How to Win the Retail Credit Card Game
Theories and strategies for the complicated world of in-store plastic
Why are there so many cards anyway?
There are reasons why almost every retailer on the planet offers a credit card. And they’re good ones. First, they know a good percentage of their cardholders will carry a balance. And when someone carries a balance on a credit card (meaning, they don’t pay it off in full each month) the retailer and credit card company get to ding that customer for service charges and interest fees. Not just once, but each and every month until the balance is paid in full. A pair of $32.00 jeans paid with their in-store credit card could end up making the retailer $42.00 if the customer carries a balance for long enough. Not a bad windfall if you’re the one selling the clothes.
The other incredibly valuable reason is data mining. It’s no different than having a super-saver club card for your local grocery store. When you buy something with a card the store has provided you, you’re no longer anonymous. They can track your spending habits, and thus tailor promotions, catalogs, emails, and coupons specifically for you. Here’s an example from the grocery store model: I picked up a few items at my local supermarket the other day and along with my receipt I got a couple of coupons. One was for a package of ice-cream sandwiches which I love. (Skinny Cow, Chocolate Peanut Butter). I hadn’t bought those ice cream sandwiches in awhile, but the deal on the coupon was good enough that I actually turned around, went to the freezer aisle, and picked up a pack.
You think that coupon just showed up there on accident? Hell no. The computers knew I hadn’t bought those in awhile, and since a sale was going on, they dropped their lure in my water. And I bit.
“Knowing is Half the Battle” – GI Joe
Think of the power this gives the retailer. Take all of those card-members, put them in a data pool, and start running some scenarios. When do the majority of those core customers do Christmas shopping? At what sale price does a pair of regularly $120 shoes become irresistible? How early can they debut fall lines? The store no longer has to make educated guesses as to when they need to launch sales and go after certain customer demos. They’ve got the data, and now they can stop guessing and make an educated plan of attack.
Frightening isn’t it.
Shopping Judo: Using Their Strengths Against Them
You can take advantage of this maddening game. You just have to have some discipline. Card-holders for most retailers get “special” offers in the mail. 25% off coupons, $15 off when you spend $40 or more, etc… The stores play this off as a VIP service, or as “gifts” for their card-holders. Don’t be fooled. Those special offers are nothing more than bait to get cardholders in the store, some of which are still carrying a balance. If a retailer can keep a certain percentage of their cardholders to perpetually carry a balance by luring them in with substantial offers, those service charges and interest rates will eventually help pay for the extra savings coupons they’re shelling out. It’s a numbers game, and it’s an incredibly smart one at that.
The poor financial decisions of others can work out greatly in your favor, as long as you pay off that bill every month. You’ll still get all the coupons and special deals that comes with having an in-store credit card, but make sure not to get nipped at the end of the month because you forgot you bought that sweet trench coat. The APRs on in-store plastic are outrageous, and you can go from treading water to drowning in a few months. You’ve got to use the in-store credit card like it’s your debit card. Post purchase, come right home and deduct the cost out of your checkbook. Don’t have a checkbook? Schedule an online bill pay for the cost of the item through your bank. Most online banking will show you your available balance with the scheduled bills deducted for you. You MUST keep the balance at zero. No exceptions.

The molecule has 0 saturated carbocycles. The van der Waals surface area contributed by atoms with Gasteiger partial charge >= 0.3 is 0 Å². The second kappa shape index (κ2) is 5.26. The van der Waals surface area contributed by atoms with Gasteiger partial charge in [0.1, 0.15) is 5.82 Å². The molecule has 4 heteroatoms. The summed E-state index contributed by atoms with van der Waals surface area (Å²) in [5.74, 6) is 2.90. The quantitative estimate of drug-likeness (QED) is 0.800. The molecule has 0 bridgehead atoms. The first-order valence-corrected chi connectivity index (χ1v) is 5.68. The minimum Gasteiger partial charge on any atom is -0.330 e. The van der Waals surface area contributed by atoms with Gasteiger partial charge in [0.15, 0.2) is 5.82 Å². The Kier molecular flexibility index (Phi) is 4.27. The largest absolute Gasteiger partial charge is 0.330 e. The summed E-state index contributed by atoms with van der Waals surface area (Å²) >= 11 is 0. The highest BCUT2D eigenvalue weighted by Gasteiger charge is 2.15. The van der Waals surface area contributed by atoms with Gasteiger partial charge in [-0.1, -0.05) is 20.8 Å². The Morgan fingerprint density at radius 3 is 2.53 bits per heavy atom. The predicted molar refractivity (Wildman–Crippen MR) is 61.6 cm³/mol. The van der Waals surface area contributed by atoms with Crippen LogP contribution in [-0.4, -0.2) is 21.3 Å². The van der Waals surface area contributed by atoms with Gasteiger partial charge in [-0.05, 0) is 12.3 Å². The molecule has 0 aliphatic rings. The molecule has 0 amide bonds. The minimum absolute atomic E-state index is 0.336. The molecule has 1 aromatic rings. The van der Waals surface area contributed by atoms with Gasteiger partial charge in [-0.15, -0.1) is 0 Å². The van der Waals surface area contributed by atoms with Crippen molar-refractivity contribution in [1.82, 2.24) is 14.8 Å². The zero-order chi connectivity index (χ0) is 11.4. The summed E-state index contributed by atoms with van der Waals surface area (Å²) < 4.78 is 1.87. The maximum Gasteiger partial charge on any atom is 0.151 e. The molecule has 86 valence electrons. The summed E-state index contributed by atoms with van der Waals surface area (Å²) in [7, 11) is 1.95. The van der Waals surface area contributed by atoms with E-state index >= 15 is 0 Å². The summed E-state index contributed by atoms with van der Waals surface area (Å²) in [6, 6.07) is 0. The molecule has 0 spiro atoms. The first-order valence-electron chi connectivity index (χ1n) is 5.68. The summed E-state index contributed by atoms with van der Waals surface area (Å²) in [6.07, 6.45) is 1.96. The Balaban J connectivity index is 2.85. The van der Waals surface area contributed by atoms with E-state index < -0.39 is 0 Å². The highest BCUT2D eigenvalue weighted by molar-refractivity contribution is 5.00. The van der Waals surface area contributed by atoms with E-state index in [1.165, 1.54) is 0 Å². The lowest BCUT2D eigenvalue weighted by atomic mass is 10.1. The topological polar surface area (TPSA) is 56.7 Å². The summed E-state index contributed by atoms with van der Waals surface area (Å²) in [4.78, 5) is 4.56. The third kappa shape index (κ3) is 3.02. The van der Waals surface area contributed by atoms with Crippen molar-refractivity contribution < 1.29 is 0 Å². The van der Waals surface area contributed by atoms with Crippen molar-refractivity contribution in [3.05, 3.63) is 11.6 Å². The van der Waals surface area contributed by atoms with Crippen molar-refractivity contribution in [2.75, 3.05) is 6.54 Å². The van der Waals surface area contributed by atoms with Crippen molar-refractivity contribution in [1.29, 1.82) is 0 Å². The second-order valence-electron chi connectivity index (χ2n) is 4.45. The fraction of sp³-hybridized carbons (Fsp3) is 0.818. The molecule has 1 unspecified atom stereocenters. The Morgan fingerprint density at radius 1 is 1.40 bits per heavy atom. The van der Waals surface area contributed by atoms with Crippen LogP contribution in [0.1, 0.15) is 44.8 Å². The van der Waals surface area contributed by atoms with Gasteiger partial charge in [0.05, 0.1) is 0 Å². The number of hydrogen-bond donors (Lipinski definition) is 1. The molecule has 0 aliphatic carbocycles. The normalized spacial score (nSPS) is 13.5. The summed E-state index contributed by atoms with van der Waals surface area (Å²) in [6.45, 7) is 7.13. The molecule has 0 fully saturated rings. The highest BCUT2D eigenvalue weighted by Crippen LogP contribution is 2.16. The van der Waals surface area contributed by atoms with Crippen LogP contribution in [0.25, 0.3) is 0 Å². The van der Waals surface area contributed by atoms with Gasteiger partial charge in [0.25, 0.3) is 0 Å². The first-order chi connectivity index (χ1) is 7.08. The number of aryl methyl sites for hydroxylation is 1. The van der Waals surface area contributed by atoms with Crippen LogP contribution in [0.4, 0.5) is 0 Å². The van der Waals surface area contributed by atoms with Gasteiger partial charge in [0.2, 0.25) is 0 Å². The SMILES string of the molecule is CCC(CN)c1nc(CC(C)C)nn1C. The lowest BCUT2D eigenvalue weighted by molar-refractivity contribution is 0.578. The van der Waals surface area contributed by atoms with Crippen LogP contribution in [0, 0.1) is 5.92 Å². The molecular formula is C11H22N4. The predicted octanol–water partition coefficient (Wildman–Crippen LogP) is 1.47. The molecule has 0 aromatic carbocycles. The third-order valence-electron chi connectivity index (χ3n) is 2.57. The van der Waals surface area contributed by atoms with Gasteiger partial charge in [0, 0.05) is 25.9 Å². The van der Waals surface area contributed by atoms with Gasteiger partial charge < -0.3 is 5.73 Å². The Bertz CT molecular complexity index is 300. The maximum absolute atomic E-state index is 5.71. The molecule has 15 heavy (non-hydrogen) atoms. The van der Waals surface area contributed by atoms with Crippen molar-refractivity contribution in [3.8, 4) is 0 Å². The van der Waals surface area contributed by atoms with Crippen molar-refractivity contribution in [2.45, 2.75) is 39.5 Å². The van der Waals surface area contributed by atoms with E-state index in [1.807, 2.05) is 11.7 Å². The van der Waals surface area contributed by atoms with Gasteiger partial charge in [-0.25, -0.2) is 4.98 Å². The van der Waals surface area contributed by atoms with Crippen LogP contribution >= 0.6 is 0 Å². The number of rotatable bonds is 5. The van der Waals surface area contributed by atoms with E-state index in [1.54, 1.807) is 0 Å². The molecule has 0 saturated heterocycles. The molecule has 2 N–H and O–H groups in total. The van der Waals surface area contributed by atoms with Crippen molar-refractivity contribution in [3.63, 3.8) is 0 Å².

Two Cards that are Worth Having – Banana Republic and Macy’s Star Rewards
Versatility and rewards. Those are the two factors you need to take into consideration when committing to signing up for an in-store credit card. You’ll murder your credit score if you start signing up for every two-bit piece of plastic available. Choose wisely, shop smart, and consider one of these two if you’ve got decent credit:
The Macy’s Star Rewards Card – What can’t you get from Macy’s? With the card you’ll earn $10 – $25 rewards gift certificates, get special notifications on sales, and they send you boatloads of coupons in the mail. And those coupons? You can even use them on sale and clearance items. Looking for a suit? Hit a one-day-sale with a 20% off coupon in your pocket and you could snag an Alfani Red for as little as $170. Not bad.
The Banana Republic Card – You’ll always need basics. And this card works at not just Banana Republic, but Old Navy and The Gap too. The rewards are substantial too. For every 1000 points you accumulate ($1 purchase at B.R. family stores = 5 points) you’ll receive a $10 gift card. You can often get free online shipping on orders over $100, and they’re always coming up with decent deals for card members that can often get to 40% off.
When in Doubt… Don’t
The credit card game is a lot like gambling. The rules are set up so the house almost always wins. But if you stay disciplined and use your plastic like it’s coming straight out of your checkbook… then you can sometimes walk away knowing you beat the system. But if you have any doubts that you can play this game by the rules set out above? Then don’t.
What Retail Credit Cards do you have? Are there some that have better rewards than others? Do you always pay with cash regardless? Leave any and all feedback, tips, and lessons learned in the comments section below.